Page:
Wednesday, November 12, 2008

Motes & Planks

I am a Catholic, and just as I am in politics, I am on the left-wing of the Church. It's a lonely position out here. There aren't many of us around, at least not in my neighborhood. As I've often observed, many of the best have already left. The Council of Vatican II which ended in 1965, was for my generation an event of glorious empowerment for the people in the pews, an event that ushered in real intellectual probing and excitement about a host of subjects from theology to Scripture studies to social justice. It was for me and perhaps millions of others our defining moment as Catholics. Indeed, but for the Council and my continued faith that its ideals may someday prevail, a faith sorely tried most of the time, I would not be a Catholic at all. But I have to confess, the Catholic bishops are bringing me to the brink.

Ever since Vatican II, the church has been oh so steadily retrenching. I sometimes think that many Catholics would be perfectly content to revert back to the "good ole days" of pray, pay, and obey, when the world was black and white, and Father knew all the answers. Exactly the days I don't ever want to see again in the Church. I'm not so sure the American bishops don't want it this way, however. During the long pontificate of John Paul II, the only bishops he appointed in the U.S.--and presumably elsewhere--were nice, safe, don't-rock-the-boat theologically conservative duds whose chief qualification for the episcopate was a disposition to obey Rome without murmur on everything and the ability to pass the theological litmus test. And a key component of that test was the question of abortion. Everybody knows where the church is on that: no way, no how, for no reason whatever.

The bishops have been fairly visible lately. Some of the more vocal ones all but endorsed John McCain in the presidential election, arguing that the abortion issue trumped all the others in the election. The rigid one-issue approach to elections has been tried before, and not only failed but has been counter-productive, as the National Catholic Reporter pointed out. Certainly common sense and urging from the left and center didn't stop some bishops from fulminating about abortion and the election. The bishop of St. Louis told his people that voting for Obama endangered their eternal salvation. If this is true, a sizeable number of Catholics decided to risk hell itself during this election. Fifty-four percent of Catholics voted for Mr. Obama., including the Hispanic voters, the so-called "future of the American church," who were overwhelmingly for him.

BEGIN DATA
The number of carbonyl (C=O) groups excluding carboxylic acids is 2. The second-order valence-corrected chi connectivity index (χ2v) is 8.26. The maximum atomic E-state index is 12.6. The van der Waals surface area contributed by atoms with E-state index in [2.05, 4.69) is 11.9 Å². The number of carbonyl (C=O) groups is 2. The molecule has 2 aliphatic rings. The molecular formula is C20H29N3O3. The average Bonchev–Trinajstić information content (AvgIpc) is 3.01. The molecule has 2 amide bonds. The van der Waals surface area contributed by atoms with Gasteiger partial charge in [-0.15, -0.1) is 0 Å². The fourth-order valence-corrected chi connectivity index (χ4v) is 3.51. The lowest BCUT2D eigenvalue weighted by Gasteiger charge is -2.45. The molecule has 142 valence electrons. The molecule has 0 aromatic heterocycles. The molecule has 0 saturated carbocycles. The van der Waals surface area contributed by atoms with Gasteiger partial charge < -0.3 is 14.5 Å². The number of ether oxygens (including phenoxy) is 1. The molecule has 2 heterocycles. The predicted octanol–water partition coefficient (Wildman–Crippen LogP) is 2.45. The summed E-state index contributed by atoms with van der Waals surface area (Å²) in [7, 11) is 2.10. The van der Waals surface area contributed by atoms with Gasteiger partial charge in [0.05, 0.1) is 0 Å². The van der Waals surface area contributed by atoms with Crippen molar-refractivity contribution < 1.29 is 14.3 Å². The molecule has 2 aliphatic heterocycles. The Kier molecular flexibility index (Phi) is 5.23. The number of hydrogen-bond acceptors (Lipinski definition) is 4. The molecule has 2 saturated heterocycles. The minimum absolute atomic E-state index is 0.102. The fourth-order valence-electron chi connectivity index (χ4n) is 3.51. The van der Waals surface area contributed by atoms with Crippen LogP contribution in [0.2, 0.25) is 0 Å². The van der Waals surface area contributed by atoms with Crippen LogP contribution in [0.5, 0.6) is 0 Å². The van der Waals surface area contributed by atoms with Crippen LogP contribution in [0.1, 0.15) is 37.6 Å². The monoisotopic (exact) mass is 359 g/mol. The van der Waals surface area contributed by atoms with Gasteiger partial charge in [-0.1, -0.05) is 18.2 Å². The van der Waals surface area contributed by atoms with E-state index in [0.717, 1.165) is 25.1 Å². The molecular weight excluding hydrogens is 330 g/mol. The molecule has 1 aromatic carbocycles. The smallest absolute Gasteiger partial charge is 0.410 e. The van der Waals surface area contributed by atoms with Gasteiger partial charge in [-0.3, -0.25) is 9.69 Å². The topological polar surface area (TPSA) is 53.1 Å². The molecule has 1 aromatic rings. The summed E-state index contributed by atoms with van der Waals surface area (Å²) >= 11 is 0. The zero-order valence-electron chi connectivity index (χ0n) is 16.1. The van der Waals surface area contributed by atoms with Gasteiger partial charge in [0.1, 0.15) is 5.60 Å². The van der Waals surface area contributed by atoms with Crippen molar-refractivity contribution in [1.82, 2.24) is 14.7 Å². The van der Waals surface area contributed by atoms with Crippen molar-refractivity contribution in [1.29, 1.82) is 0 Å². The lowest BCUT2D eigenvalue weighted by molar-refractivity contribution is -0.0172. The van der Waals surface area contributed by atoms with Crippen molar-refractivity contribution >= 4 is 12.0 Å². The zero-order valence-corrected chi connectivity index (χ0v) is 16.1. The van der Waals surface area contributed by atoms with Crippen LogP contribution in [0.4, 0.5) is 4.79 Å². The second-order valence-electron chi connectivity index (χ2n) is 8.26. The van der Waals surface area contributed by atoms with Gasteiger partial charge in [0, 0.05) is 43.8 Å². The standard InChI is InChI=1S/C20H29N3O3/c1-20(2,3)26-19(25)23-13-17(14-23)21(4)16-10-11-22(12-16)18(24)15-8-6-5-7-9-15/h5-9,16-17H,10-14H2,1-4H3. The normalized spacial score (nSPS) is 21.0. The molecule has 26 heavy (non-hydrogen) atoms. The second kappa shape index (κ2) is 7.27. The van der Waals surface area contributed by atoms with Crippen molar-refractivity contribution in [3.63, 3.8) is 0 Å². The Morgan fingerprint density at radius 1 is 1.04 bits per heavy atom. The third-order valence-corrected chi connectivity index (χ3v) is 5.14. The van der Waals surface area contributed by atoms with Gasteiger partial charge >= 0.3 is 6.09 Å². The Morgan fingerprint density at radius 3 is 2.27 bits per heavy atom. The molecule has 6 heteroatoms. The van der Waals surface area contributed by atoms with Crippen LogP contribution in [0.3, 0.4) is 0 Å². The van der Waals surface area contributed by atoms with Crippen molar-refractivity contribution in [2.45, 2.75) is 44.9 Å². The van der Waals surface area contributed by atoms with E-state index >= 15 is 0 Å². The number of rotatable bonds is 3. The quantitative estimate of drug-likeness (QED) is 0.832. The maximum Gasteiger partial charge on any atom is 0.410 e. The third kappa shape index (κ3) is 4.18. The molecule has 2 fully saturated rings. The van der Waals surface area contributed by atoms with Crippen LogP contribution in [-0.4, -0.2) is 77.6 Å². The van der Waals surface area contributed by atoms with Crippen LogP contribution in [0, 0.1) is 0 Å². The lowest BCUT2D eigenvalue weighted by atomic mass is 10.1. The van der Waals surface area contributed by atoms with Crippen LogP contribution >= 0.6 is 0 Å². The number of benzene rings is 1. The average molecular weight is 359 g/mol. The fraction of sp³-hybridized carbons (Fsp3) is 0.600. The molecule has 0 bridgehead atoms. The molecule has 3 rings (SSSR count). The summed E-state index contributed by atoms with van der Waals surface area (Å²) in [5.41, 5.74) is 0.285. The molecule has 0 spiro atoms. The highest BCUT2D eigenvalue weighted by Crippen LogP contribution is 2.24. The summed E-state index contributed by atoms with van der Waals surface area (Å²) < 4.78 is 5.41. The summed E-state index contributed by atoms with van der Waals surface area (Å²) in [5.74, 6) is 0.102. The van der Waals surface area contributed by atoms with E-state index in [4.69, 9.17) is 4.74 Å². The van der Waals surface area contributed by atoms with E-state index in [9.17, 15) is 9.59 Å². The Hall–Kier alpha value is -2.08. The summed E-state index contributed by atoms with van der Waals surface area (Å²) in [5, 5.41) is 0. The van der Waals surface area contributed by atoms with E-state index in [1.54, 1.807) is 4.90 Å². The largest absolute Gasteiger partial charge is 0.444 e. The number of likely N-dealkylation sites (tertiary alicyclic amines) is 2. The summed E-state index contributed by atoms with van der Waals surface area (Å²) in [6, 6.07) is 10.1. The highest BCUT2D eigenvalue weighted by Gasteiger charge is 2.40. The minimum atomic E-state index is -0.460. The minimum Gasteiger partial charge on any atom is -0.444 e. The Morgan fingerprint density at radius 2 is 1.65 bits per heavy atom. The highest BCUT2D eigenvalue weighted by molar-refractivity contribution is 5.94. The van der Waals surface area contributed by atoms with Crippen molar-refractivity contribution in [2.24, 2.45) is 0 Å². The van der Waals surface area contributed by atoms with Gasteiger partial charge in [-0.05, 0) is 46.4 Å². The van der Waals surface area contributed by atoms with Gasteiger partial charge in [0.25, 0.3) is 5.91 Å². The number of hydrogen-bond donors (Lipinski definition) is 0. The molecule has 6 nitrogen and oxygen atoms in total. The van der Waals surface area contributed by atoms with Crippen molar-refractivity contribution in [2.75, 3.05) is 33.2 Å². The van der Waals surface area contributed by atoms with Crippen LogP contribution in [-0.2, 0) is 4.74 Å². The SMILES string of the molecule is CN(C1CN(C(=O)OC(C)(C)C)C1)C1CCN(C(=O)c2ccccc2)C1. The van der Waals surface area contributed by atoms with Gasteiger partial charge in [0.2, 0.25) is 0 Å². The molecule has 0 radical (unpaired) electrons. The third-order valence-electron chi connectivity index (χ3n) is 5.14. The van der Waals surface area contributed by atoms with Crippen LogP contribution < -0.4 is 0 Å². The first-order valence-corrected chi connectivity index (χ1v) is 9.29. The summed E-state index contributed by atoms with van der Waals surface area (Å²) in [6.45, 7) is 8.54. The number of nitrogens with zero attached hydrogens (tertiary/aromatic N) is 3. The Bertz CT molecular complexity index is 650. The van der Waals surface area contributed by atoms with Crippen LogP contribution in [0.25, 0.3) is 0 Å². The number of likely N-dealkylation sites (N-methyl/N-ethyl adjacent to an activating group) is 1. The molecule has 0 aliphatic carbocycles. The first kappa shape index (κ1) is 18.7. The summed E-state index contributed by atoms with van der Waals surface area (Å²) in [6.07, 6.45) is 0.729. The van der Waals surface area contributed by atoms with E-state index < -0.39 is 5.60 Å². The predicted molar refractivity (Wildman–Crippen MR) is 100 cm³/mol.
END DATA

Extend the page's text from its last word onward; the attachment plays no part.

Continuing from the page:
None of this should have come as any great surprise. As New York Times columnist Peter Steinfels observed:

Many Catholics may understandably feel that the bishops are talking out of both sides of their mouths: Catholics are not supposed to be single-issue voters, but, by the way, abortion is the only issue that counts. The bishops do not intend to tell Catholics how to vote; but, by the way, a vote for Senator Obama puts your salvation at risk. Catholics are to form their consciences and make prudential judgments about complex matters of good and evil -- just so long as they come to the same conclusions as the bishops.

Come now the 250 or so bishops at their annual conference in Washington, D.C. and the prelates almost to a man, according to various accounts (see here, here, and here) rose up to castigate Obama and the prospect of a Democratically-sponsored abortion rights bill. (Not a good idea, in my opinion. Why is this necessary? I don't think there's any point in mollifying the pro-abortion radicals in the party at the cost of alienating the vast, vast majority of people who are in the center on this issue.) Although it's widely believed that such a measure will not and could not pass, just the prospect of such a thing got the bishops up in arms. They were also having none of the "common good" approach to the abortion question. Advocates of this approach say that, rather than focusing on outlawing abortion, i.e., overturning Roe v. Wade, the singular and manifestly unsuccessful approach the bishop's have employed ever since the decision in 1973, the goal should be to reduce abortions by strengthening the social and economic safety net to enable more women to bring their pregnancies to term. This is the plank in the Democratic party platform. And progressive Catholics across the board support this strategy.